Anesthesia Awareness and the Bispectral Index

Department of Anesthesiology, Washington University School of Medicine, St. Louis, MO 63110, USA.
New England Journal of Medicine (Impact Factor: 55.87). 04/2008; 358(11):1097-108. DOI: 10.1056/NEJMoa0707361
Source: PubMed


Awareness during anesthesia is a serious complication with potential long-term psychological consequences. Use of the bispectral index (BIS), developed from a processed electroencephalogram, has been reported to decrease the incidence of anesthesia awareness when the BIS value is maintained below 60. In this trial, we sought to determine whether a BIS-based protocol is better than a protocol based on a measurement of end-tidal anesthetic gas (ETAG) for decreasing anesthesia awareness in patients at high risk for this complication.
We randomly assigned 2000 patients to BIS-guided anesthesia (target BIS range, 40 to 60) or ETAG-guided anesthesia (target ETAG range, 0.7 to 1.3 minimum alveolar concentration [MAC]). Postoperatively, patients were assessed for anesthesia awareness at three intervals (0 to 24 hours, 24 to 72 hours, and 30 days after extubation).
We assessed 967 and 974 patients from the BIS and ETAG groups, respectively. Two cases of definite anesthesia awareness occurred in each group (absolute difference, 0%; 95% confidence interval [CI], -0.56 to 0.57%). The BIS value was greater than 60 in one case of definite anesthesia awareness, and the ETAG concentrations were less than 0.7 MAC in three cases. For all patients, the mean (+/-SD) time-averaged ETAG concentration was 0.81+/-0.25 MAC in the BIS group and 0.82+/-0.23 MAC in the ETAG group (P=0.10; 95% CI for the difference between the BIS and ETAG groups, -0.04 to 0.01 MAC).
We did not reproduce the results of previous studies that reported a lower incidence of anesthesia awareness with BIS monitoring, and the use of the BIS protocol was not associated with reduced administration of volatile anesthetic gases. Anesthesia awareness occurred even when BIS values and ETAG concentrations were within the target ranges. Our findings do not support routine BIS monitoring as part of standard practice. ( number, NCT00281489 [].).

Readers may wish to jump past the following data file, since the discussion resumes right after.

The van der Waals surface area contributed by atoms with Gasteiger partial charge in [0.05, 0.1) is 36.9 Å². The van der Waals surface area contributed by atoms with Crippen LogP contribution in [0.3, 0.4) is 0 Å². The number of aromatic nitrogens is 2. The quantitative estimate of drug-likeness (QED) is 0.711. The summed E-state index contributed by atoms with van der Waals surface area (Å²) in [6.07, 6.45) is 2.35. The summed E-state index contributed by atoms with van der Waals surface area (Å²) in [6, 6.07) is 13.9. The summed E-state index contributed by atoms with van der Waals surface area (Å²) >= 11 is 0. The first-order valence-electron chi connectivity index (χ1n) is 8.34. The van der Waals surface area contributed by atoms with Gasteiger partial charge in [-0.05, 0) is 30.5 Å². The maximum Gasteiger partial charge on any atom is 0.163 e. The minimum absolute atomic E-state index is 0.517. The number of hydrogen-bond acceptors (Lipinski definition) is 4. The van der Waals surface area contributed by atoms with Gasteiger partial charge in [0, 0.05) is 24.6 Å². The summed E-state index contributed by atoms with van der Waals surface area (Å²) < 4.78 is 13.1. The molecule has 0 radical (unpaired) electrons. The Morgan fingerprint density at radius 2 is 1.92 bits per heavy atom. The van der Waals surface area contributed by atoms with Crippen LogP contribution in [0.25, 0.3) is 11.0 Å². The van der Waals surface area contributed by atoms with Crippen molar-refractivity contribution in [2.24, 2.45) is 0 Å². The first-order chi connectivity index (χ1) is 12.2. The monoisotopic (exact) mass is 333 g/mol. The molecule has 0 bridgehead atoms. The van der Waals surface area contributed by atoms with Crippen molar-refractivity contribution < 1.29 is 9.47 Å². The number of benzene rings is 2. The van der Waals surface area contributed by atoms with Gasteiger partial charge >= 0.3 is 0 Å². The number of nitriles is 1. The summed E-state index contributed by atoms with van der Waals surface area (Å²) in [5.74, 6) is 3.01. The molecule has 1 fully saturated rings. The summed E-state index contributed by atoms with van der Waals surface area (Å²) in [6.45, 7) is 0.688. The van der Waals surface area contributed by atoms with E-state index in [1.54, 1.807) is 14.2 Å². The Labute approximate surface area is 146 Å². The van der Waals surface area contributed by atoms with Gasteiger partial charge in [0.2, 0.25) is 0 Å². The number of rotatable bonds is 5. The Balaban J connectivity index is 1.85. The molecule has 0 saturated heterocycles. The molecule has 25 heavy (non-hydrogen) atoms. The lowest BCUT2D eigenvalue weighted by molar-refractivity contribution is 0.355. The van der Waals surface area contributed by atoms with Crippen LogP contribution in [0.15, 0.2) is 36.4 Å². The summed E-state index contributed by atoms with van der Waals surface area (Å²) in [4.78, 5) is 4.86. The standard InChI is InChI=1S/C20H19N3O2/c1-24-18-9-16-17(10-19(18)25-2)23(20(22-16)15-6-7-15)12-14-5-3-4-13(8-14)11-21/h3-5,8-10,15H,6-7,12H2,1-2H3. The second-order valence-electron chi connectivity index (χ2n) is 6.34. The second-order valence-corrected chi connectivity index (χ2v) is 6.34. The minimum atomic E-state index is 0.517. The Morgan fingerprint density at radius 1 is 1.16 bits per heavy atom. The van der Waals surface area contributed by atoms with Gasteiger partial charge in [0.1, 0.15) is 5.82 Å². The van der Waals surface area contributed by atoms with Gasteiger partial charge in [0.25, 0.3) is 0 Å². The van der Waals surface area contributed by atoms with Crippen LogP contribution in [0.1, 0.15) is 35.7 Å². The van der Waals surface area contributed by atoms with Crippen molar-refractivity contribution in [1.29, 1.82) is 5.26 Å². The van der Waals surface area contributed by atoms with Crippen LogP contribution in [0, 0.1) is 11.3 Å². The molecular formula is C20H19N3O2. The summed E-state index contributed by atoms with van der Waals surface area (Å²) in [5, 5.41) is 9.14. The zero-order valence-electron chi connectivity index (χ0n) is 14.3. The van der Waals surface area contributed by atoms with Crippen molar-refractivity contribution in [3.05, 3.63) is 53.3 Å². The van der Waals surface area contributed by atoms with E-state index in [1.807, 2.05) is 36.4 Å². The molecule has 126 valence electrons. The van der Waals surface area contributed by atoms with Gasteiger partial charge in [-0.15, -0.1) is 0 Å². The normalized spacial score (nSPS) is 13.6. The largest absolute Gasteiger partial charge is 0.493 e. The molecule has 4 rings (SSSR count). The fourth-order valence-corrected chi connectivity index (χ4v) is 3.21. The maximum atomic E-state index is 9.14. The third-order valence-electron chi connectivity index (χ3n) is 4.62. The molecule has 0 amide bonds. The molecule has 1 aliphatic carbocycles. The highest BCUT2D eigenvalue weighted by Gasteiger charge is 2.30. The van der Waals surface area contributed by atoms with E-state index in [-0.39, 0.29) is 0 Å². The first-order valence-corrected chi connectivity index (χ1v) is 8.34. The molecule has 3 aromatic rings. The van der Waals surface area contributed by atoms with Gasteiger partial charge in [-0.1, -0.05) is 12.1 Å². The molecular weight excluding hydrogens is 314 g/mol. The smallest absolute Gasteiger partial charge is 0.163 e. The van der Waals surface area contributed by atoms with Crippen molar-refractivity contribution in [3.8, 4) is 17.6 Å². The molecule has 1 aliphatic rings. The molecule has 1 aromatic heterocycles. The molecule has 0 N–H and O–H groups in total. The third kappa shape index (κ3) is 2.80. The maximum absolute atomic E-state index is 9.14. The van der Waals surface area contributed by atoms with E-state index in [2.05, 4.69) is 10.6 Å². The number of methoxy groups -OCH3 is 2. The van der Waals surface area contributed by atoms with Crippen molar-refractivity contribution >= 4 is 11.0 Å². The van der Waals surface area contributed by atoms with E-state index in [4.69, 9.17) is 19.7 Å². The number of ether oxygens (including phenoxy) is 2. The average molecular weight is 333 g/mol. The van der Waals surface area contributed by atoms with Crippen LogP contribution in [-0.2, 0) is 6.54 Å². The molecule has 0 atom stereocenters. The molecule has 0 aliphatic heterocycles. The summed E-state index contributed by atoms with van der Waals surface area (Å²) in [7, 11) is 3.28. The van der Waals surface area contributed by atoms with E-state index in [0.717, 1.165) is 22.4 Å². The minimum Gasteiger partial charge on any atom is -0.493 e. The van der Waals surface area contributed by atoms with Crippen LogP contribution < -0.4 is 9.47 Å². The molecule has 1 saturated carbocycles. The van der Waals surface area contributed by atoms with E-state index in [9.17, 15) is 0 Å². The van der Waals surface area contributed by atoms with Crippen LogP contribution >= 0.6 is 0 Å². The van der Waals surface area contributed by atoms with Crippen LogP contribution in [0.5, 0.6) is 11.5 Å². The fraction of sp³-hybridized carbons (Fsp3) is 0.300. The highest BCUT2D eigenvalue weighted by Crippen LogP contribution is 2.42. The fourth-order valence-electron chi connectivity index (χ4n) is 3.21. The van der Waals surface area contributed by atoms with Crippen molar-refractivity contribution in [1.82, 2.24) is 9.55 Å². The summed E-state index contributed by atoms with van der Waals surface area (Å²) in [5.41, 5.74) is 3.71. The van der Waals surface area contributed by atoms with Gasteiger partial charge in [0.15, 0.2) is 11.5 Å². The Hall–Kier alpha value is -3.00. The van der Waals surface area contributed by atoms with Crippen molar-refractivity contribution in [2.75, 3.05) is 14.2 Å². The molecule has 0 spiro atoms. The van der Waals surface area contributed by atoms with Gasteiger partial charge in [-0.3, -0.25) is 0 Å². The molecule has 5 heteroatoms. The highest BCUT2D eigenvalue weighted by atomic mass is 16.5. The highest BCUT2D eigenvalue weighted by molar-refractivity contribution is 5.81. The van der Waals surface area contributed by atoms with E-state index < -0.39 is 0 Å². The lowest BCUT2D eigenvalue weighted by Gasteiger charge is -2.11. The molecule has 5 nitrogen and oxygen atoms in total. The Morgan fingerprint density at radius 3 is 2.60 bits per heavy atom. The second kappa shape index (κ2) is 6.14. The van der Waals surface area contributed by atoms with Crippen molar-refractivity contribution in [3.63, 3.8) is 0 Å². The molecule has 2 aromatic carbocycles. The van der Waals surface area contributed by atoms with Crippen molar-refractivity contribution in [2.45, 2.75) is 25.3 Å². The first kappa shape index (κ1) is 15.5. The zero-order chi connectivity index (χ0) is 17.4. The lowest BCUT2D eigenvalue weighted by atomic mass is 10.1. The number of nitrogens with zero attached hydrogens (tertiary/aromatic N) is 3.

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    • "Generally, when a potent inhalational anesthetic agent is used for hypnosis, monitoring end-tidal anesthetic concentration and titration to a specific minimum alveolar concentration can be employed to ensure adequate depth of anesthesia. Maintenance of minimum alveolar concentrations above 0.7 has been shown to decrease the incidence of awareness.58 However, in cases in which a volatile anesthetic is not used (ie, total intravenous anesthesia), cases where anesthetic levels are minimized (trauma, cardiovascular anesthesia), or patients otherwise at risk for awareness, surrogate measures of anesthetic depth may help guide the anesthetist and prevent awareness. "
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    • "A distinction between awareness and wakefulness is common in neurology (Laureys, 2005), and it has been suggested that consciousness may be akin to dreaming awake (Llinas and Pare, 1991). Even in the absence of overt behavioral expression, presumably blocked by the presence of the anesthetic in the spinal cord, such covert EEG changes have in fact been observed during nociceptive stimulation (Guignard et al., 2000; Avidan et al., 2008). "
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